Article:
Quotations and other specific references to the text form the evidentiary backbone of literary argument. Use brief, pithy, pertinent quotations to substantiate or demonstrate your points. Don't use quotations when summary would serve more quickly and as well. Quotations are not necessary to establish facts of person, costume, setting, statement, and incident, but rather to substantiate judgments about language, character, motivation, values, and ideas. Judgments about writers should be based on your observation of their own work, not on secondary opinions drawn from lectures or textbooks. A long quotation should be justified by extensive and careful analysis of the quoted passage. And always double check your quotations for accuracy. Far too many student quotations contain errors.
According to the College of Arts and Sciences catalogue,
plagiarism is a form of cheating because the plagiarist copies or imitates the language
and thoughts of others and passes the result off as an original work. Plagiarism
includes failing to identify a direct quotation by the use of quotation marks or another
accepted convention which delimits and identifies the quotation clearly, paraphrasing
the work of another without an acknowledgment of the source, or using the ideas of
another, even though expressed in different words, without giving proper credit.
Avoiding plagiarism is imperative and simple. Follow these requirements:
1. At the end of your essay, include a list of every secondary work you consult in its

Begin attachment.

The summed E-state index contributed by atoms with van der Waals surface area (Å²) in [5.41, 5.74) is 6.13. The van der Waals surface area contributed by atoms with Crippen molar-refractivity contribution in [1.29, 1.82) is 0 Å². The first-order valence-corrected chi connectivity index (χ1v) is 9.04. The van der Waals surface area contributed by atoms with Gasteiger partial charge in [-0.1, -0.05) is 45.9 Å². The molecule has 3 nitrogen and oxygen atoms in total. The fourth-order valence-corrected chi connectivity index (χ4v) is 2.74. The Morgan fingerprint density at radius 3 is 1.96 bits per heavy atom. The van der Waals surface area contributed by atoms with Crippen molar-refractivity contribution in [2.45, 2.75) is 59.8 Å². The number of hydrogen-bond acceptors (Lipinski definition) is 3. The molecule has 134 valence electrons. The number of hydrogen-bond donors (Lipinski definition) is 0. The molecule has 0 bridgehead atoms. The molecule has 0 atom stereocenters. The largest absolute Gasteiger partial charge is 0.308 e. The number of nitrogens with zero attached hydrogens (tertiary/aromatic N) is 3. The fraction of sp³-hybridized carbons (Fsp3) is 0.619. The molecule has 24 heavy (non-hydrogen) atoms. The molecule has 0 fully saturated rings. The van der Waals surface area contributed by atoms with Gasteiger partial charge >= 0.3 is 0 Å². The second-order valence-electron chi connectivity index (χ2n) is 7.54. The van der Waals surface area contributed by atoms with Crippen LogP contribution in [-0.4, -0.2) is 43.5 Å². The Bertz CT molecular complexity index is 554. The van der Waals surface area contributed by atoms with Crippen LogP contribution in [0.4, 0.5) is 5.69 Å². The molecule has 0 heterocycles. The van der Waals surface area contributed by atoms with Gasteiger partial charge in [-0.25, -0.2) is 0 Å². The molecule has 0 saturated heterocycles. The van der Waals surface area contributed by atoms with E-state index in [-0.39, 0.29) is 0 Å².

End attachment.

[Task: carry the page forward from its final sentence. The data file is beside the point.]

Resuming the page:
2. Before every quotation, paraphrase, or allusion involving one of these consulted
works, introduce the name of its author.
3. At the end of every quotation, paraphrase, or allusion to one of these consulted works
indicate, in parentheses, the page numbers where the pertinent words or ideas can be
This parenthetical system of documentation has been approved by the department for all students in English classes. It is described much more completely in the MLA Handbook, and, though this brief description will serve most purposes, that book is available at the library (on reserve) and bookstore and should be consulted by authors of more complex research papers.
Quotations should be surrounded by quotation marks or indented, and the words in quotation marks or indented should be exactly the words that appear in the text you indicate with two exceptions that should be used sparingly. Explanatory or clarifying information may be added in square brackets, and omissions may be replaced by marks of ellipsis—three spaced dots. Here's an ellipsis in square brackets: [ . . . ]. A period is required in addition if the ellipsis occurs between one sentence and part or all of another. Three or more lines of poetry or more than 60 words of prose should be indented (in which case use quotation marks only as the author does). Introduce quotations with a clause or phrase that fits the excerpt grammatically; be sure the thought is complete.
Punctuation of and around quotations is complicated but exact. A colon follows an independent introductory clause (Here is Searle’s thesis: . . . ). A fragment that fits your sentence seamlessly needs no preceding punctuation. Otherwise, a comma usually precedes (As Northrop Frye argues cogently, . . . ). When quoting poetry, be sure to follow the poet's conventions of initial capitalization and indentation, and to indicate the line endings with a slash mark (virgule) or, in indented quotations, by typing your lines exactly like the original. At the end of an excerpt, period and comma precede quotation marks, semi-colon and colon follow. Question mark and exclamation point depend on the sense (Did he say "Go to hell!"?). Exception: if a parenthetical citation follows a quotation, the punctuation follows the parenthesis (see example 1). Exception to the exception: punctuation precedes parenthetical citation after indented quotations (see example 2).
Here are some examples:
1. Romeo's "mind misgives / Some consequence yet hanging in the stars" (1.4.106-7).
2. As he is entering the great hall, Romeo delivers his most important speech about
. . . my mind misgives
Some consequence yet hanging in the stars
Shall bitterly begin his fearful date
With this night's revels and expire the term